San Joaquin Valley congressional Republicans took aim this week and missed their stated goal of helping California cope with drought.
Now, having unsuccessfully tried a long-shot, last-minute farm bill maneuver, the GOP lawmakers are regrouping. Their next steps are unclear, though some are certainly on the way.
“The situation we have in the Valley today calls for extreme measures,” Rep. David Valadao, R-Calif., said Tuesday. “We’re going to continue to do everything in our power to bring ideas forward until something sticks.”
One key question now is whether this week’s failed effort to add California water language to a farm bill poisons the well or, alternatively, builds effective long-term pressure. Another question is what political lessons might be learned to ease future drought action. There’s also the question of what future legislation would look like.
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California’s House Republicans hashed out some of the water questions in their weekly private lunch Tuesday.
“We’re looking at, tactically, when we can get something on the House floor, and what we can get on the House floor,” Rep. Devin Nunes, R-Calif., said Tuesday. “We have got to get something on the floor to have a vehicle.”
Their first vehicle stalled.
Valley Republicans announced their intentions to push California water legislation at a Bakersfield-area news conference on Jan. 22. The presence of House Majority Leader John Boehner emphasized their seriousness and their clout.
Instead of introducing legislation, the lawmakers wrote language they hoped to drop into a final farm bill. They had been working behind the scenes for a while, Valadao said Tuesday, and they had secured the formidable backing of Boehner and the chairman of the House Agriculture Committee, Rep. Ken Lucas, R-Okla.
“This is the last chance to make a difference for tens of thousands of Central Valley farmers and residents whose water supplies are running critically low,” Valadao, Nunes and House Majority Whip Kevin McCarthy declared in a press release sent Monday morning.
The Monday press release created immediate Valley news and social media buzz, including some that could help Valadao in his re-election bid. On Tuesday, following rejection of the water language the night before, the three House Republicans jointly declared that “California’s senators have rejected yet another House initiative to bring more water” to the San Joaquin Valley.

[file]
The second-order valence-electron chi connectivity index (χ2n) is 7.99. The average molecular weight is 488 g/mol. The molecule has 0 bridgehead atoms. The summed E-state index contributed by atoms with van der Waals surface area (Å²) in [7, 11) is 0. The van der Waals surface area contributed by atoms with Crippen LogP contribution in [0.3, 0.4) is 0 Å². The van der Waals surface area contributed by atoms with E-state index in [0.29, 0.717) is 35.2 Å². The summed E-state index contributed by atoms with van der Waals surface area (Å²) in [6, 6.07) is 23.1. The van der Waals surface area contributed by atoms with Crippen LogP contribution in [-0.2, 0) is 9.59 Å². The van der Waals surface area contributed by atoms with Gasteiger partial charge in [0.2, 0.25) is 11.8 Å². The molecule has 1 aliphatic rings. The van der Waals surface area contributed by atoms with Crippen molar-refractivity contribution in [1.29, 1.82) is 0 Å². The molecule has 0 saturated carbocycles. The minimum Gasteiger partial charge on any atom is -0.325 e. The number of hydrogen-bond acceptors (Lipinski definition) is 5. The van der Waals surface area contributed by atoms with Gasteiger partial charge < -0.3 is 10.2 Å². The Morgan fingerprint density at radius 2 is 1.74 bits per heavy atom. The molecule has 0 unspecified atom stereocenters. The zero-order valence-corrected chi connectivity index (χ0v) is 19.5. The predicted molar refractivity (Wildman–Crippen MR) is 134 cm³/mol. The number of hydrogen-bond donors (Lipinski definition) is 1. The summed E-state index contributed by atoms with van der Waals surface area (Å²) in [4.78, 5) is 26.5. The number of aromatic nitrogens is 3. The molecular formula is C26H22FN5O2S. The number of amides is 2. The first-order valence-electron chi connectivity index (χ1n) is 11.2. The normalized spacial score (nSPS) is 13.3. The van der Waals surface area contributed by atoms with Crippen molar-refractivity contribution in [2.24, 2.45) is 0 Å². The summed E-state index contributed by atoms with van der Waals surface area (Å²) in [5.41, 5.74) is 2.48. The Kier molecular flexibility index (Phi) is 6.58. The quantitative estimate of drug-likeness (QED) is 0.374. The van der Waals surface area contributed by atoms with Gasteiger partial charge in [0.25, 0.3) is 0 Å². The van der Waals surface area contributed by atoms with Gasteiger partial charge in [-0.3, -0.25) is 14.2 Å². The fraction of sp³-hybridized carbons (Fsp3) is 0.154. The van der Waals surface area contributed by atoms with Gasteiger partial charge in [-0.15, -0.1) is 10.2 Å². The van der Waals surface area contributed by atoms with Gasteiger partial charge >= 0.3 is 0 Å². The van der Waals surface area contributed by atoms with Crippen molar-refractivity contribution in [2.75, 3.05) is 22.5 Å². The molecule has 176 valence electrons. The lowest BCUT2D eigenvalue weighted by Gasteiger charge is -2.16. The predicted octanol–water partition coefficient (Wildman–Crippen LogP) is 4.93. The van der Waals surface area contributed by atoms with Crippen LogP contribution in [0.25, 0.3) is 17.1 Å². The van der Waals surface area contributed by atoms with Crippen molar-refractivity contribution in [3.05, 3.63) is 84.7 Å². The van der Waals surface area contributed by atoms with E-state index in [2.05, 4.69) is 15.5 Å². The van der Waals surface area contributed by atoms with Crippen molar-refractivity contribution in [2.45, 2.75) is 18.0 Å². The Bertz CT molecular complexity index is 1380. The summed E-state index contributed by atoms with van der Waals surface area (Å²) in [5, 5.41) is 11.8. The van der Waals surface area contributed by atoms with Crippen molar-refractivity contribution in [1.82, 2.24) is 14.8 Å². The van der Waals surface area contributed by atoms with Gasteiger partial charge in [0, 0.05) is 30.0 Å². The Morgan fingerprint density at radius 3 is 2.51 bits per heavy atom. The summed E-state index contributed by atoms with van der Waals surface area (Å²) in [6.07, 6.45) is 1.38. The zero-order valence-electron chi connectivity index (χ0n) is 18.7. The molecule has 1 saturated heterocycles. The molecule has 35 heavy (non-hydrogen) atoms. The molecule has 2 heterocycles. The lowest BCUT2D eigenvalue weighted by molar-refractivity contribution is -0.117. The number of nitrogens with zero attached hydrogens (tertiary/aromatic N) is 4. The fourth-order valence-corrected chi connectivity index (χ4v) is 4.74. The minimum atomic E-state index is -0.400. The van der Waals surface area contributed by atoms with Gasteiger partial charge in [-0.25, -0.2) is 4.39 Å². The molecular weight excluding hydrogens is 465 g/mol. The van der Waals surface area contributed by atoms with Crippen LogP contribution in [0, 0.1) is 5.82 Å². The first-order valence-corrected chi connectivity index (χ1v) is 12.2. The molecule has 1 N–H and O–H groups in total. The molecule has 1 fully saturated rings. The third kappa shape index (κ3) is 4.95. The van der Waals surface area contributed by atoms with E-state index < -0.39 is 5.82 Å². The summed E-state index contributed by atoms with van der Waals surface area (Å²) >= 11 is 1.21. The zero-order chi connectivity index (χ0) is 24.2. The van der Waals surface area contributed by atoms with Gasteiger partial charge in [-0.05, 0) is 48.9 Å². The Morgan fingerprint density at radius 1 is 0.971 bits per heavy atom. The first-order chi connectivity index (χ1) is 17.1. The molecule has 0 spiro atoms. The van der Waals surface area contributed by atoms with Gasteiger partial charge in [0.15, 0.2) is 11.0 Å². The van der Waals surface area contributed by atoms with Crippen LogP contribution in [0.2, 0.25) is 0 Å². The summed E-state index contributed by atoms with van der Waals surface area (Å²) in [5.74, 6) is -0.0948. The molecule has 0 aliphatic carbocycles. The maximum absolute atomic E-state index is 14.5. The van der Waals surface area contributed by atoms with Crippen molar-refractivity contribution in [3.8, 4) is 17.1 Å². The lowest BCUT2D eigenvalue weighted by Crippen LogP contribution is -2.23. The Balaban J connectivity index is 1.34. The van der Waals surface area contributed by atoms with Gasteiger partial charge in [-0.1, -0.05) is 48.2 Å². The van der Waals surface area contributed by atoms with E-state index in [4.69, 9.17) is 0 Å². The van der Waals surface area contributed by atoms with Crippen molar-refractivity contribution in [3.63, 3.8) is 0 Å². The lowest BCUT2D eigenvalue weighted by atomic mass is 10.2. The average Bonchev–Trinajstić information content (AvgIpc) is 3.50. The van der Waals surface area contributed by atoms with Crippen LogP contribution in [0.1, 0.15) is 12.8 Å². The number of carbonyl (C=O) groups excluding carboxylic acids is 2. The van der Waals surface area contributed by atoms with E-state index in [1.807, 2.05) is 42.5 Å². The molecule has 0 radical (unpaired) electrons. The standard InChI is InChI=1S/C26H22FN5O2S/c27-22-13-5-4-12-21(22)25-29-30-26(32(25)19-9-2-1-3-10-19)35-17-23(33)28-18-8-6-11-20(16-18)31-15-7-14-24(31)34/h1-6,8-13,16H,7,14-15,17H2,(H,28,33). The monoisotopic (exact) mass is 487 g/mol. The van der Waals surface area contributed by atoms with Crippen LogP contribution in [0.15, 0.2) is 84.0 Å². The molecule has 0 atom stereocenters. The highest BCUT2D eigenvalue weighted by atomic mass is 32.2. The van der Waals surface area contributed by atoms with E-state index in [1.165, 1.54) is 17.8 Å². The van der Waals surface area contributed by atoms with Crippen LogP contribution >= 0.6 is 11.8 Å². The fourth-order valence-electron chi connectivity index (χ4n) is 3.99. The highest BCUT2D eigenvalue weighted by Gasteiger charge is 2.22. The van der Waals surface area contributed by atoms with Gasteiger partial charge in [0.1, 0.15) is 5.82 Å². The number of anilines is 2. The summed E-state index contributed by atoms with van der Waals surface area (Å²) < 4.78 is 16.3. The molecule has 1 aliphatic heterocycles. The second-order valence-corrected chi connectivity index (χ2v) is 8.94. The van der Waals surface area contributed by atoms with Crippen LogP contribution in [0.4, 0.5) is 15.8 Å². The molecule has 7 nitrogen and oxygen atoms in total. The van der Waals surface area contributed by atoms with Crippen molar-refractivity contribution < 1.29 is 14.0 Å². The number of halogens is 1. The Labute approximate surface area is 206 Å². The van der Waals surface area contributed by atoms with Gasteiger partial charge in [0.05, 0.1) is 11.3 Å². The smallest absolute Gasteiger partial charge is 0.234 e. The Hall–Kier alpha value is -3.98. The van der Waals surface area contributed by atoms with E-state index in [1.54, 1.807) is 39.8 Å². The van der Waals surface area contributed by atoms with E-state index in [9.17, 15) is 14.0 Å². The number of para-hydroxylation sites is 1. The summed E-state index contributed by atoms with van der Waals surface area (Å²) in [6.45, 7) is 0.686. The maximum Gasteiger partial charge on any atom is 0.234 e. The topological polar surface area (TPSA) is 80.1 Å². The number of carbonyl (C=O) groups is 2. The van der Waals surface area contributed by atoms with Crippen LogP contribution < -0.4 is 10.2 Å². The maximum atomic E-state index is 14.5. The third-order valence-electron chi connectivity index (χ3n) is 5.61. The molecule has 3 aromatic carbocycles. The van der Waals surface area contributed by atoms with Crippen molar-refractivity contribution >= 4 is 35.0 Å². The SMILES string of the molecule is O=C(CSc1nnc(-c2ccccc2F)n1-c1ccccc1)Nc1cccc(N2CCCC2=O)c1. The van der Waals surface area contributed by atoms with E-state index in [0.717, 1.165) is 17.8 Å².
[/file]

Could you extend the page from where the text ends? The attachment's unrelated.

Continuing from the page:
Michigan Democrat Debbie Stabenow, chairwoman of the Senate Agriculture, Nutrition and Forestry Committee told reporters in a teleconference Tuesday that the California water language arrived too late for serious consideration. Stabenow further stressed the last-minute proposal “was never discussed at the member level,” and a spokesman for Democratic Sen. Dianne Feinstein, Tom Mentzer, added Tuesday that “neither the senator nor her staff were approached about this.”
Parachuting last-minute language into House and Senate negotiations is an oft-seen, if occasionally controversial, way of doing business on Capitol Hill. Sometimes it works. Nunes, for instance, once deployed a 3,000-page omnibus spending bill to secure passage of a two-paragraph measure helping owners of cabins in Sequoia National Park’s Mineral King Valley.
The California water language, though, was always going to be a more difficult sell. The GOP Valley lawmakers had power behind them, but not momentum.
House and Senate farm bill negotiators had been conferring since October, without talking about California water. No agriculture committee hearings had been conducted on the California water proposals. The last House consideration of related California water legislation occurred in February 2012.
The farm bill negotiators, moreover, already had their hands full compromising on everything from food stamps to dairy policy. They were two years late in reaching a delicate balance that could pass Congress, and so were leery of fresh conflict.
“It is gross irresponsibility, to be throwing in at the very last minute a highly controversial proposal,” Rep. John Garamendi, D-Calif., said in an interview. “It’s foolishness, and it diverts our attention from what we should be doing.”
Garamendi represents a district near the Sacramento-San Joaquin Delta, and often opposes the San Joaquin Valley lawmakers who represent farmers south of the Delta. Besides their frequent policy differences, Garamendi is also willing to make tart political observations, as when he suggested that the water maneuver was designed to help spotlight Valadao’s initiative amid a competitive reelection bid.
“It was a gross power play,” Garamendi said.
But Nunes countered that last-minute negotiations are “when everything gets brought up,” and Aubrey Bettencourt of the California Water Alliance, lobbying Capitol Hill on Tuesday likewise insisted that “if you have emergency legislation, you’re going to look for any vehicle to move it.”